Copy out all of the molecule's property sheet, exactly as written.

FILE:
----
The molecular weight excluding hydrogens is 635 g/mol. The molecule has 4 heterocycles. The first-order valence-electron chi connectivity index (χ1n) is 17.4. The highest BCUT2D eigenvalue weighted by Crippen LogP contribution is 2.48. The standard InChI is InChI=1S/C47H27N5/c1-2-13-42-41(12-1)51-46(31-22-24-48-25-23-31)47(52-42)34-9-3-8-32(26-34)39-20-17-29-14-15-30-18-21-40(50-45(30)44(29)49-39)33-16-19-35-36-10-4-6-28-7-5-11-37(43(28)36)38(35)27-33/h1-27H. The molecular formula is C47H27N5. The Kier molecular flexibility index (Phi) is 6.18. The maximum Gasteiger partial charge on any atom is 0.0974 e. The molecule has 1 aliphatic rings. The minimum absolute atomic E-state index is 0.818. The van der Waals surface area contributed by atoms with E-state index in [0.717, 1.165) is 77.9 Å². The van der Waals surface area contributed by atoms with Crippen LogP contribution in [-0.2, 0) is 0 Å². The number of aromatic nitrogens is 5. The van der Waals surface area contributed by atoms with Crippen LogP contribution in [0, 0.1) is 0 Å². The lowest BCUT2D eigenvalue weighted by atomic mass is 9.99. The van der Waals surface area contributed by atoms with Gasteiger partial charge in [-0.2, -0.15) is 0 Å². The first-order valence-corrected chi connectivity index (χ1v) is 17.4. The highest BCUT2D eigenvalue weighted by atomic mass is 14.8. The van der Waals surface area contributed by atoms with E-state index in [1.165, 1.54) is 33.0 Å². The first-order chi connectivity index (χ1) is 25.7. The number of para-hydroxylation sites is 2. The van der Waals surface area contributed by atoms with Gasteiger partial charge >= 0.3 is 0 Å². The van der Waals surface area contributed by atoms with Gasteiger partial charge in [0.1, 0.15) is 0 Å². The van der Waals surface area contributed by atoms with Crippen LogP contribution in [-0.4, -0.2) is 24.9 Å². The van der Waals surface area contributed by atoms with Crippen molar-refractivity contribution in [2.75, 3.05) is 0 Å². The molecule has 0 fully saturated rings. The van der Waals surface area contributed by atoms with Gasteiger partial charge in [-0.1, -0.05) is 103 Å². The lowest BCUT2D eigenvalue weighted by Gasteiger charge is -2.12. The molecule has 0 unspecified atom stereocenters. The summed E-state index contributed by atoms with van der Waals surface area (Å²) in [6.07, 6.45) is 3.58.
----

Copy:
The molecular weight excluding hydrogens is 635 g/mol. The molecule has 4 heterocycles. The first-order valence-electron chi connectivity index (χ1n) is 17.4. The highest BCUT2D eigenvalue weighted by Crippen LogP contribution is 2.48. The standard InChI is InChI=1S/C47H27N5/c1-2-13-42-41(12-1)51-46(31-22-24-48-25-23-31)47(52-42)34-9-3-8-32(26-34)39-20-17-29-14-15-30-18-21-40(50-45(30)44(29)49-39)33-16-19-35-36-10-4-6-28-7-5-11-37(43(28)36)38(35)27-33/h1-27H. The molecular formula is C47H27N5. The Kier molecular flexibility index (Phi) is 6.18. The maximum Gasteiger partial charge on any atom is 0.0974 e. The molecule has 1 aliphatic rings. The minimum absolute atomic E-state index is 0.818. The van der Waals surface area contributed by atoms with E-state index in [0.717, 1.165) is 77.9 Å². The van der Waals surface area contributed by atoms with Crippen LogP contribution in [-0.2, 0) is 0 Å². The number of aromatic nitrogens is 5. The van der Waals surface area contributed by atoms with Crippen LogP contribution in [0, 0.1) is 0 Å². The lowest BCUT2D eigenvalue weighted by atomic mass is 9.99. The van der Waals surface area contributed by atoms with Gasteiger partial charge in [-0.2, -0.15) is 0 Å². The first-order valence-corrected chi connectivity index (χ1v) is 17.4. The highest BCUT2D eigenvalue weighted by atomic mass is 14.8. The van der Waals surface area contributed by atoms with E-state index in [1.165, 1.54) is 33.0 Å². The first-order chi connectivity index (χ1) is 25.7. The number of para-hydroxylation sites is 2. The van der Waals surface area contributed by atoms with Gasteiger partial charge >= 0.3 is 0 Å². The van der Waals surface area contributed by atoms with Gasteiger partial charge in [0.1, 0.15) is 0 Å². The van der Waals surface area contributed by atoms with Crippen LogP contribution in [-0.4, -0.2) is 24.9 Å². The van der Waals surface area contributed by atoms with Crippen molar-refractivity contribution in [2.75, 3.05) is 0 Å². The molecule has 0 fully saturated rings. The van der Waals surface area contributed by atoms with Gasteiger partial charge in [-0.1, -0.05) is 103 Å². The lowest BCUT2D eigenvalue weighted by Gasteiger charge is -2.12. The molecule has 0 unspecified atom stereocenters. The summed E-state index contributed by atoms with van der Waals surface area (Å²) in [6.07, 6.45) is 3.58.